Invest in tools that move the organization toward a zero trust-based architecture, focusing on security foundation and good hygiene first. By laying the right foundations, and having competent staff to manage them, cybersecurity teams will be better off than having the latest and greatest tools implemented without mastering the top CIS Controls: Inventory and control of enterprise and software assets, basic data protection, secure configuration management, hardened access management, log management, and more.
An important aspect of a threat-based approach to risk management is understanding that vulnerabilities and threats are not the same thing. Open vulnerabilities can lead to threats (and should therefore be a standard part of every organization’s security process and program). “Threats,” however, refer to a person/persons or event in which a vulnerability has the potential to be exploited. Threats also rely on context and availability of a system or a resource.
For instance, the Log4Shell exploit took advantage of a Log4j vulnerability. The vulnerability resulted in a threat to organizations with an unpatched version of the utility running. Organizations that were not running unpatched versions — no threat.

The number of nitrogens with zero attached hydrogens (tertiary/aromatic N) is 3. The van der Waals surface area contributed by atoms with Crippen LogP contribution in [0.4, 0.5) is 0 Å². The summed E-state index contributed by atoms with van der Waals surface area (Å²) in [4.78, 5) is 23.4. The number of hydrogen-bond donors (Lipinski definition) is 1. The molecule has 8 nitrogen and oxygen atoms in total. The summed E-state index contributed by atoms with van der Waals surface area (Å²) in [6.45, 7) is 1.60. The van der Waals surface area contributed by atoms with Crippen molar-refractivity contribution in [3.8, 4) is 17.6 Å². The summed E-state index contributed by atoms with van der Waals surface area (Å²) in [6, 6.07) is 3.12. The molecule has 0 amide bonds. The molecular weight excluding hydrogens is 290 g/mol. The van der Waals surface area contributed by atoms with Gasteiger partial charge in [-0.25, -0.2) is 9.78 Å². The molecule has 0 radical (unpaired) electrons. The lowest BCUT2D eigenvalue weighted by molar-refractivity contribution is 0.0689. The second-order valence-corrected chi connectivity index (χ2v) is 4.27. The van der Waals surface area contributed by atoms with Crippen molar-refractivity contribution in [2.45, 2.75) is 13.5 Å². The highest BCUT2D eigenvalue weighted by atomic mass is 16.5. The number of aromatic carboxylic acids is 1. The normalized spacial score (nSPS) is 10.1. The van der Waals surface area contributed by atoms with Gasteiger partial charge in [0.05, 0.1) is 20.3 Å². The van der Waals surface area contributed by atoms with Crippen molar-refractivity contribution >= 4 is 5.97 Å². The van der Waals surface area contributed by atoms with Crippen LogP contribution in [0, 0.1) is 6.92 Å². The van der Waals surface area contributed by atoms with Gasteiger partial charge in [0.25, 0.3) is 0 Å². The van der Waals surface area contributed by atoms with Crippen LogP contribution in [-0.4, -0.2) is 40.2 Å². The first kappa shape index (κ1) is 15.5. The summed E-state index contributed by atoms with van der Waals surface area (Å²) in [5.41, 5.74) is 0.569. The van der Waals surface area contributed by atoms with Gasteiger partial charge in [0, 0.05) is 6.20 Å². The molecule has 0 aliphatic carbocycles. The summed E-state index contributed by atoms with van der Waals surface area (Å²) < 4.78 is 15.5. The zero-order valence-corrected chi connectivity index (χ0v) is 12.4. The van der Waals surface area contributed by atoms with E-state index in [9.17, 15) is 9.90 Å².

It is therefore imperative for organizations to know concretely:
- All assets and entities present in their IT estates
- The security hygiene of those assets (point in time and historical)
- Context of the assets (non-critical, business-critical; exposed to the internet or air-gapped; etc.)
- Implemented and operational controls to secure those assets
With this information and context, security teams can start to build threat models appropriate for the organization and its risk tolerance. The threat models used will, in turn, allow teams to prioritize and manage threats and more effectively reduce risk.
People, process and technology-based approach
People, process, and technology (PPT) are often considered the “three pillars” of technology. Some security pros consider PPT to be a framework. Through whatever lens PPT is viewed, it is the most comprehensive approach to risk management.
A PPT approach has the goal of allowing security teams to holistically manage risk while incorporating an organization’s maturity, budget, threat profile, human resources, skill sets, and the entirety of the organization’s tech stack, as well as its operations and procedures, risk appetite, and more. A well-balanced PPT program is a multi-layered plan that relies evenly on all three pillars; any weakness in one of the areas tips the scales and makes it harder for security teams to achieve success — and manage risk.
The wrap up
Every organization should carefully evaluate its individual capabilities, business goals, and available resources to determine the best risk management strategy for them. Whichever path is chosen, it is imperative for security teams to align with the business and involve organizational stakeholders to ensure ongoing support.